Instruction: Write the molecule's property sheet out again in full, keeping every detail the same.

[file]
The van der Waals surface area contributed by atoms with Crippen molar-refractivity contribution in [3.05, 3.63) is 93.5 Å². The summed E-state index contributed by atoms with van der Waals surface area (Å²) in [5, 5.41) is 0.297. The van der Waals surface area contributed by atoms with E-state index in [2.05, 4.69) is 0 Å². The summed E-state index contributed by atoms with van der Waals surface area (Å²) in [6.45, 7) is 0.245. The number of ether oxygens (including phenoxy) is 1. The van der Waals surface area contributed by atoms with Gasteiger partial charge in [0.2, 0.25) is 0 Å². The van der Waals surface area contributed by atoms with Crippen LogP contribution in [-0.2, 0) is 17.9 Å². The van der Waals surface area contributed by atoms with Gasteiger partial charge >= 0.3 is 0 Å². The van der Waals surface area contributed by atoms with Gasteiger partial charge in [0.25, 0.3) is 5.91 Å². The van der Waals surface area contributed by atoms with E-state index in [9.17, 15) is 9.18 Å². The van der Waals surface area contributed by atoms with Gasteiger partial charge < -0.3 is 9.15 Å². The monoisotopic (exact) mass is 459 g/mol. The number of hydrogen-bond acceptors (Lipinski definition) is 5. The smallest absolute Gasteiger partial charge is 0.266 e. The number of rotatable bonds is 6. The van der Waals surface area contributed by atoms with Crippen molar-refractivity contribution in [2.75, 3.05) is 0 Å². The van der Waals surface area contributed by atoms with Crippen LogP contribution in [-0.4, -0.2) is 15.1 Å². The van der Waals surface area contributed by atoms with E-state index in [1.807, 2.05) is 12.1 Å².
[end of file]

The van der Waals surface area contributed by atoms with Crippen molar-refractivity contribution in [3.05, 3.63) is 93.5 Å². The summed E-state index contributed by atoms with van der Waals surface area (Å²) in [5, 5.41) is 0.297. The van der Waals surface area contributed by atoms with E-state index in [2.05, 4.69) is 0 Å². The summed E-state index contributed by atoms with van der Waals surface area (Å²) in [6.45, 7) is 0.245. The number of ether oxygens (including phenoxy) is 1. The van der Waals surface area contributed by atoms with Gasteiger partial charge in [0.2, 0.25) is 0 Å². The van der Waals surface area contributed by atoms with Crippen LogP contribution in [-0.2, 0) is 17.9 Å². The van der Waals surface area contributed by atoms with Gasteiger partial charge >= 0.3 is 0 Å². The van der Waals surface area contributed by atoms with Gasteiger partial charge in [0.25, 0.3) is 5.91 Å². The van der Waals surface area contributed by atoms with E-state index in [9.17, 15) is 9.18 Å². The van der Waals surface area contributed by atoms with Gasteiger partial charge < -0.3 is 9.15 Å². The monoisotopic (exact) mass is 459 g/mol. The number of hydrogen-bond acceptors (Lipinski definition) is 5. The smallest absolute Gasteiger partial charge is 0.266 e. The number of rotatable bonds is 6. The van der Waals surface area contributed by atoms with Crippen molar-refractivity contribution in [2.75, 3.05) is 0 Å². The van der Waals surface area contributed by atoms with Crippen LogP contribution in [-0.4, -0.2) is 15.1 Å². The van der Waals surface area contributed by atoms with E-state index in [1.807, 2.05) is 12.1 Å².